In CBS’ new sitcom The Great Indoors, Joel McHale (Community, The X-Files) stars as Jack, a renowned adventure journalist for an outdoor magazine, Outdoor Limits.
But his globe-trotting days are over when the publication is moved to a web-only edition by its founder and outdoor legend, Ronald, portrayed by Stephen Fry (Bones, 24: Live Another Day, Blackadder). Jack now must oversee 20-something millennials in the office, who think the outside world is just as exciting through a computer screen.
Joel McHale and Stephen Fry visited with the TV Critics Association about their new comedy, which premiered on October 27th 2016.

Do you think millennials are really as coddled as they are in this sitcom, with such overly politically correct workplaces?

The Great Indoors – Joel McHale answers press questions after the TCA presentations at the Beverly Hilton Hotel in Los Angeles, August 10th 2016 ©2016 CBS Broadcasting, photo by Francis Specker

Joel McHale: You’re going to have to see the first season of The Great Indoors to get all those jokes. If we are actually offending millennials and that is the reputation of the show, this is the best press ever.

Stephen Fry: It’s not only coddling, is it? I think there’s two sides is the point. There is an element perhaps of coddling, but there’s also an element to which you have it tougher than the generation before, that it’s harder to get an apartment.

McHale: I think it’s generational, because you have Stephen’s generation. He was born in 1905. (he laughs) But it’s about three generations together.

Great Indoors, 102 “Dating Apps” – Jack (Joel McHale) and Roland (Stephen Fry) ©2016 CBS Broadcasting, photo by Monty Brinton

Joel, how tech-savvy are you really?

Joel McHale: I buy a lot of technology, and I understand about 30 percent of it. So I love having it. I have a Tesla, but I could not open the garage door with it.

Was that a real bear cub that you guys were holding in the pilot?

Joel McHale: It was a robot.

Stephen Fry: It was as real as can be.

You both were holding it. What was that like?

Fry: I’ve still got a little hurty place on my finger where he gave me a friendly nip.

McHale: You saw how big it was. Now it’s four months later and it could kill all of us.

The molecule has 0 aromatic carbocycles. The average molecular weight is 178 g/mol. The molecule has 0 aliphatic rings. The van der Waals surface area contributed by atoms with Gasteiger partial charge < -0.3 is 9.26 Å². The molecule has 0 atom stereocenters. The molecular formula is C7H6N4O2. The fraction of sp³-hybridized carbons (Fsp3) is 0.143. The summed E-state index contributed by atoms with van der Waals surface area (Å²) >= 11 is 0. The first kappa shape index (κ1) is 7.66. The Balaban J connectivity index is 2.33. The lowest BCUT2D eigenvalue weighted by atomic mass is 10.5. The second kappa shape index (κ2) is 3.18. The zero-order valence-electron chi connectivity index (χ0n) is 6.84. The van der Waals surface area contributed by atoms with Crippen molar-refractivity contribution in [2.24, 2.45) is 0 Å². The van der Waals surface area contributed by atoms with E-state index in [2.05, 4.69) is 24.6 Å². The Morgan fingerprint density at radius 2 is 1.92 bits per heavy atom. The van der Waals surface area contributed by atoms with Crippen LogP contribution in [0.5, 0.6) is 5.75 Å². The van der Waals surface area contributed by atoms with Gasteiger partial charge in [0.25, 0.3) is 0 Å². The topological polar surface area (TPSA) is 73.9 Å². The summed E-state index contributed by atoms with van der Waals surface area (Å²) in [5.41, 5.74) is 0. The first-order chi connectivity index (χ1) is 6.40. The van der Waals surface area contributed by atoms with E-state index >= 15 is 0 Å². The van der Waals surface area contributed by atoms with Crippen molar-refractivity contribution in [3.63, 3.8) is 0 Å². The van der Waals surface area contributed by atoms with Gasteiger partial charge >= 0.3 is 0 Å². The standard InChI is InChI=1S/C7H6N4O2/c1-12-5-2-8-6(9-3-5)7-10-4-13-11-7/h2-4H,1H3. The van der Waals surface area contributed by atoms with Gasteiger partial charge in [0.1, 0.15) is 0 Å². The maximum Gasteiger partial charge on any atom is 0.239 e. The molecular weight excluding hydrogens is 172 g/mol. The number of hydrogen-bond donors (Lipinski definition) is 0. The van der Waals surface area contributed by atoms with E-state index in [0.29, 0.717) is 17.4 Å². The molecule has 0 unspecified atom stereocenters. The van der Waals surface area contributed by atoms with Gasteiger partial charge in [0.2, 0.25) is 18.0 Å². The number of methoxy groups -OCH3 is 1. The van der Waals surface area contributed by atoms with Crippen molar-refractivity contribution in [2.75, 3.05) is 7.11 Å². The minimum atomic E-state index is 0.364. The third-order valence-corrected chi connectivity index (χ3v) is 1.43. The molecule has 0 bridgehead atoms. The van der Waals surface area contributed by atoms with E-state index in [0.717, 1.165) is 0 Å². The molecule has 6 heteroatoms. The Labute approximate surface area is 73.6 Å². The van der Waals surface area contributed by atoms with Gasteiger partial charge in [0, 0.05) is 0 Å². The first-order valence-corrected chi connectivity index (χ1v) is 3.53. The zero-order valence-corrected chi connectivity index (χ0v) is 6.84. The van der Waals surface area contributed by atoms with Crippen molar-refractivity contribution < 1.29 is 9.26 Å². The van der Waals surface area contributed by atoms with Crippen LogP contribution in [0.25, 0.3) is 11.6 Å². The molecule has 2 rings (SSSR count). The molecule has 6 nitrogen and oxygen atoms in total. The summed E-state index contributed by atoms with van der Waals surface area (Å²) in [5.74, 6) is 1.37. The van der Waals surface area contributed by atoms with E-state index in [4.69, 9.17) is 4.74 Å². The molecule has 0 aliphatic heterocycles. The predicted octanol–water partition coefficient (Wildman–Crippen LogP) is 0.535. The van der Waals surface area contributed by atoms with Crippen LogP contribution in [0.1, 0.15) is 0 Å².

That’s how fast it grows. If we used that bear in November, it would be a very different show. But it was very sweet. It loved cranberries.

Fry: And it liked English fingers.

Joel, during the pilot season, what was on your checklist after ‘get to act opposite baby bear’?

Great Indoors, 102 “Dating Apps” – Jack (Joel McHale) ©2016 CBS Broadcasting, photo by Monty Brinton

McHale: To get to act opposite Stephen Fry.

I still don’t know why he agreed. He clearly doesn’t need the money or the fame. I feel like it’s a joke that he’s pulling on us and he’s going to quit onstage right now.

But I’ve always wanted to do a four?camera sitcom. You always hear the criticism about them, but I believe they are funny. And, obviously, CBS is very good at making them.

When I saw Mike’s (Gibbons) script, other than the horrible grammar, misspellings, and it was almost all handwritten, (he laughs) I thought this is a world that’s a big sandbox. That’s how I felt about Community when I first read it. I was like, ‘Oh, this can go anywhere.’ So that all wonderfully came together. And I bought a new house, and I need to pay it off. (he laughs)

Stephen, you are a double outsider because you are from a different generation and you are also an Englishman acting in America. What are the things that you find about American society in general that has taken you a while to get used to?

The Great Indoors – Stephen Fry (with Susannah Fielding, left) at the Panel session for the show at the TCA presentations at the Beverly Hilton Hotel in Los Angeles, August 10th 2016 ©2016 CBS Broadcasting, photo by Francis Specker

Fry: Well, where does one begin? It’s a very alien culture here, most peculiar. It’s like looking into a pond and seeing strange, new life forms.

I think you begin all of these things linguistically. Language is the first thing we bring, and obviously, there is a shared relationship between English and American English. And I (had to) get used to the peraphrastic way that Americans speak around things in terms of tenses. It took a long time to get used to the fact that things will be rather than are.

If you go into a shop and say, ‘Where are the socks?’ they will always say, ‘They are going to be on the first floor.’ And you say, ‘When? I really want them now.’ They say, ‘No. They are going to be there now.’

It’s little things like that. But then you become very used to the country, and it’s very friendly, very nice. Quite seriously, what I like about working in America is the work ethic. You all work very hard, and you are not embarrassed about working hard. So people reply to emails quickly, and they answer the phone and speak, and they are as good as their word.

This very meeting is so peculiar to me. I don’t know who you all are. I don’t even know what TCA stands for – oh, right, the Television Critics Association! Generally speaking, as far as I’m concerned, it’s just an adventure to work here.

Great Indoors, 103 “Step One: Shelter” – Roland (Stephen Fry) ©2016 CBS Broadcasting, photo by Cliff Lipson

The Great Indoors Soundbyte

Stephen was asked about his good friend, Hugh Laurie, whom he starred opposite in A Bit of Fry & Laurie and Jeeves and Wooster, who has had many adventures working in America. Click here to listen to his reply.

Note: In keeping with the theme of the sitcom, and the perceived notion that everyone should win so there are no hurt feelings, at the end of the panel each journalist was given a trophy just for participating in the press conference.

‘The Great Indoors’ TCA participating trophy! ©2016 Judy Sloane

Judy Sloane

Judy is Film Review Online's regular Los Angeles based reporter.